Updated: Dec 28, 2020
Sustainable fashion can seem really confusing. So we’ve brought in our resident expert - the Bahaar tshirt to clear things up - with the story of its life.
Sustainable fashion. It’s everywhere. Everyone’s talking about it. But talking about sustainable fashion can sometimes feel like talking about the definition of a fish - it’s just as slippery.
But where are my manners? Let me introduce myself. My name is Bahaar, and I’m a block-printed T-shirt. My name is an Urdu word meaning Spring - the season of rebirth, when things come alive again. And that’s fitting since I was born again from “deadstock” fabric rescued from going to overflowing landfills. My life exemplifies what sustainable fashion really means, and I want to take you through my journey so this confusing term makes sense.
“OK, Bahaar,” you’re thinking. “It’s crazy that I’m talking to a t-shirt, but let’s get on with this. What does sustainable fashion really mean?”
Hello, reader. I’m glad you asked.
What Is Sustainable Fashion? A 30-Second Answer
At the heart of sustainable fashion is the idea that we have to create, sell, and use clothes in a way that causes minimum harm to the environment, uses natural resources responsibly, and regenerates these resources as much as possible.
This is a new and responsible way of thinking about the whole lifecycle of clothing: how it is created to how it dies. That means everything from how the raw materials are grown, to how the fabric is made, the clothes are designed, bought, and used, is done in the most sustainable way possible.
Many advocates of sustainable fashion, including my creators at Tamarind Chutney, believe that sustainable fashion is also about ensuring that the process of creating clothes is fair to the people involved in (or affected by) the creation of those clothes. So sustainable fashion must also be ethical fashion.
That’s the theory, let's get on with the story. Let me tell you about my life.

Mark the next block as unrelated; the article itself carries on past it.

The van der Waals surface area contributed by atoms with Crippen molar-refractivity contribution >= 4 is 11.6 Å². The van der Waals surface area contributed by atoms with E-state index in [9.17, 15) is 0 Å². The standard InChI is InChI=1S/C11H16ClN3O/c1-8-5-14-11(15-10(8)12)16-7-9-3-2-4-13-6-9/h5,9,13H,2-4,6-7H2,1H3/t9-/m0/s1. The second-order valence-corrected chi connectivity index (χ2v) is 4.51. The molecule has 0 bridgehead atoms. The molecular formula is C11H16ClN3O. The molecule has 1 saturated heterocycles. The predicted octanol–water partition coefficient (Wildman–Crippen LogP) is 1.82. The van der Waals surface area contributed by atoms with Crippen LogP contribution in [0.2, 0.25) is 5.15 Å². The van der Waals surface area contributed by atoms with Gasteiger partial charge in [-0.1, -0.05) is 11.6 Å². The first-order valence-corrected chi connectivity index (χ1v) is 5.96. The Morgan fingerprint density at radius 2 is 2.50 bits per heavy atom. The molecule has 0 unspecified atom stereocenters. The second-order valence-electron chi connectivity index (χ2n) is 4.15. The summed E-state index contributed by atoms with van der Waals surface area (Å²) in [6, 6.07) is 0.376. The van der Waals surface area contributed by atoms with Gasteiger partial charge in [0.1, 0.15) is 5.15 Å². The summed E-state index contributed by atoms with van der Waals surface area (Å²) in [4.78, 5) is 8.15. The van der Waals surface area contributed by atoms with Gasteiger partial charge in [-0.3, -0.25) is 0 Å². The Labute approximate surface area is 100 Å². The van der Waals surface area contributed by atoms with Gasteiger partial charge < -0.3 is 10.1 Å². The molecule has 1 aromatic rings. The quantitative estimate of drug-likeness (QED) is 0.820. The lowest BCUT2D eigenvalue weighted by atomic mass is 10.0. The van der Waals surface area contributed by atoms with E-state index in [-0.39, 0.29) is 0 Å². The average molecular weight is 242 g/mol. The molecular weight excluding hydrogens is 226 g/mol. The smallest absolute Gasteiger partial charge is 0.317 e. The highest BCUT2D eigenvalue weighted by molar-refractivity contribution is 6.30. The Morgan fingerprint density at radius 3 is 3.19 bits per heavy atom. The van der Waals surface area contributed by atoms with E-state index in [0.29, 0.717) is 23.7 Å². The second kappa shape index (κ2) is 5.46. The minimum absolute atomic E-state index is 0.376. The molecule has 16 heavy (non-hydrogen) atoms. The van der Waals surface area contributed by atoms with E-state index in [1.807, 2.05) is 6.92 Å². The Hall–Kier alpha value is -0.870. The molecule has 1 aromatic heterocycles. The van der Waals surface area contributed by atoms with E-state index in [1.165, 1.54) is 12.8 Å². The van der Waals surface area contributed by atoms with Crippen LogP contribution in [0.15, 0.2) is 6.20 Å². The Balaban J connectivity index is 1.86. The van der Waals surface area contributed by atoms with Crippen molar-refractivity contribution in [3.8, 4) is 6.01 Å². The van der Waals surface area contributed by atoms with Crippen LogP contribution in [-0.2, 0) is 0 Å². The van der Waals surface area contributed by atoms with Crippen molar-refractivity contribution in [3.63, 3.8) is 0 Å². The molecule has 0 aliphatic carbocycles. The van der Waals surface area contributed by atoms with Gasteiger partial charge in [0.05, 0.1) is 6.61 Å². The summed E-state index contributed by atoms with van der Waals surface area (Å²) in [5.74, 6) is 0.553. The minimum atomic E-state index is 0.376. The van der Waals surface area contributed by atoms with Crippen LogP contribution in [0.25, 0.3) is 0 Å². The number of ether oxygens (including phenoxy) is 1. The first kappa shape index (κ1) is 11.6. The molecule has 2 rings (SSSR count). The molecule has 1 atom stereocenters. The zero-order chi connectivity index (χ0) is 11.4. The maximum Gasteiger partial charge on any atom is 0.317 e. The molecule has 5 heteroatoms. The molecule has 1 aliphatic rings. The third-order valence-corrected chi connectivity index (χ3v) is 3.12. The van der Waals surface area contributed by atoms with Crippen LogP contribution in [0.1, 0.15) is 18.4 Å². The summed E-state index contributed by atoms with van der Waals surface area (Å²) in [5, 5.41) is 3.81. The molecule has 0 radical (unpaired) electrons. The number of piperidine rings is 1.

Sustainable Fashion Explained Through The Autobiography Of A T-Shirt
Chapter 1: Seed in the Womb of the Earth
Most of you human beings don’t know much about how you were conceived, except that it involved your parents, you know...Your biology textbooks taught you that. As for me, well, it’s hazy. I was once a cotton seed, but the details of my development are fuzzy. I don’t know much about the conditions in which that seed became a plant: how much chemical pollutants seeped into the Earth, what workers were paid, and so on. All I’ve been told is that it took water equivalent to 2.5 years of drinking water for a human, to turn that cotton into a t-shirt.
Chapter 2: Look, Ma, I’m a T-Shirt Now
Seed became cotton, cotton became yarn, yarn became fabric. In my early childhood I was changing forms quickly, but I don’t remember much. I have a vague memory of the wind whispering the words of activists, something about how the chemical dyes giving me colour were seeping into water and contaminating it. I can neither confirm nor deny.
But my sharpest memories begin when I was commissioned as a t-shirt for my original creator - a large fast fashion brand. I was stitched quickly at the hands of an underpaid, poorly-treated garment worker, who needed to make thousands of us. I was priced low so I’d be attractive to buyers, and as a result, my maker was paid a pittance. She would’ve quit if she could, but she needed the job. She didn’t have much of a choice.
At the time, I’ll admit, I could care less about her. I was young and naive, ready to go out on the shelves and conquer the world. I would draw in buyers and make my creator - the fast fashion brand - proud.